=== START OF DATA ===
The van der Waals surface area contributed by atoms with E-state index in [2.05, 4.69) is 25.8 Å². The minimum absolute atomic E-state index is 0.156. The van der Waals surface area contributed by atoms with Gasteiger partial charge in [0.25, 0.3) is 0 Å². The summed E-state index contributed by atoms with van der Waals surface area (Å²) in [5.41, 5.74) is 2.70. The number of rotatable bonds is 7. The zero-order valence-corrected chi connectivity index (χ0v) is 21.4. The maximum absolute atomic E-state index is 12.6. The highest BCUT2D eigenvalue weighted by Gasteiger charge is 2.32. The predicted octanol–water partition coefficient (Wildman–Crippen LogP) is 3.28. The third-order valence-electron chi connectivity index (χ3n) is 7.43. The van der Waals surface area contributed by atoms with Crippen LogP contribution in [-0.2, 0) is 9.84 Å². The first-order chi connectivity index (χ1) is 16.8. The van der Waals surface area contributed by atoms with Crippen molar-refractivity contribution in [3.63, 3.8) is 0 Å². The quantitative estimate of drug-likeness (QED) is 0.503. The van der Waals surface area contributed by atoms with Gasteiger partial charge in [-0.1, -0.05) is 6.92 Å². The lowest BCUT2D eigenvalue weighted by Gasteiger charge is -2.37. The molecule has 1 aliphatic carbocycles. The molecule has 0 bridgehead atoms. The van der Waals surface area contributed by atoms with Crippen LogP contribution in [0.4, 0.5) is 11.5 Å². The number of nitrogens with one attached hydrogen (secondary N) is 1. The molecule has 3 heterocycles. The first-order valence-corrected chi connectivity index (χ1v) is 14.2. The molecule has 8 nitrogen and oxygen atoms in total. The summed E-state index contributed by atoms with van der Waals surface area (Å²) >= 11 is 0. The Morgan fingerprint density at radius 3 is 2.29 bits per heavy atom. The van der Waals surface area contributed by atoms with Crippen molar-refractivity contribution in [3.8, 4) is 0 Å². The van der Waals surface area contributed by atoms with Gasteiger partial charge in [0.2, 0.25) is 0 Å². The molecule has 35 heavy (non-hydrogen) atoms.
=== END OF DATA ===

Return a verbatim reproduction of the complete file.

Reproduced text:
The van der Waals surface area contributed by atoms with E-state index in [2.05, 4.69) is 25.8 Å². The minimum absolute atomic E-state index is 0.156. The van der Waals surface area contributed by atoms with Gasteiger partial charge in [0.25, 0.3) is 0 Å². The summed E-state index contributed by atoms with van der Waals surface area (Å²) in [5.41, 5.74) is 2.70. The number of rotatable bonds is 7. The zero-order valence-corrected chi connectivity index (χ0v) is 21.4. The maximum absolute atomic E-state index is 12.6. The highest BCUT2D eigenvalue weighted by Gasteiger charge is 2.32. The predicted octanol–water partition coefficient (Wildman–Crippen LogP) is 3.28. The third-order valence-electron chi connectivity index (χ3n) is 7.43. The van der Waals surface area contributed by atoms with Crippen LogP contribution in [-0.2, 0) is 9.84 Å². The first-order chi connectivity index (χ1) is 16.8. The van der Waals surface area contributed by atoms with Crippen molar-refractivity contribution in [3.63, 3.8) is 0 Å². The quantitative estimate of drug-likeness (QED) is 0.503. The van der Waals surface area contributed by atoms with Gasteiger partial charge in [-0.1, -0.05) is 6.92 Å². The lowest BCUT2D eigenvalue weighted by Gasteiger charge is -2.37. The molecule has 1 aliphatic carbocycles. The molecule has 0 bridgehead atoms. The van der Waals surface area contributed by atoms with Crippen LogP contribution in [0.4, 0.5) is 11.5 Å². The number of nitrogens with one attached hydrogen (secondary N) is 1. The molecule has 3 heterocycles. The first-order valence-corrected chi connectivity index (χ1v) is 14.2. The molecule has 8 nitrogen and oxygen atoms in total. The summed E-state index contributed by atoms with van der Waals surface area (Å²) >= 11 is 0. The Morgan fingerprint density at radius 3 is 2.29 bits per heavy atom. The van der Waals surface area contributed by atoms with Crippen molar-refractivity contribution in [3.8, 4) is 0 Å². The van der Waals surface area contributed by atoms with Gasteiger partial charge in [0.2, 0.25) is 0 Å². The molecule has 35 heavy (non-hydrogen) atoms.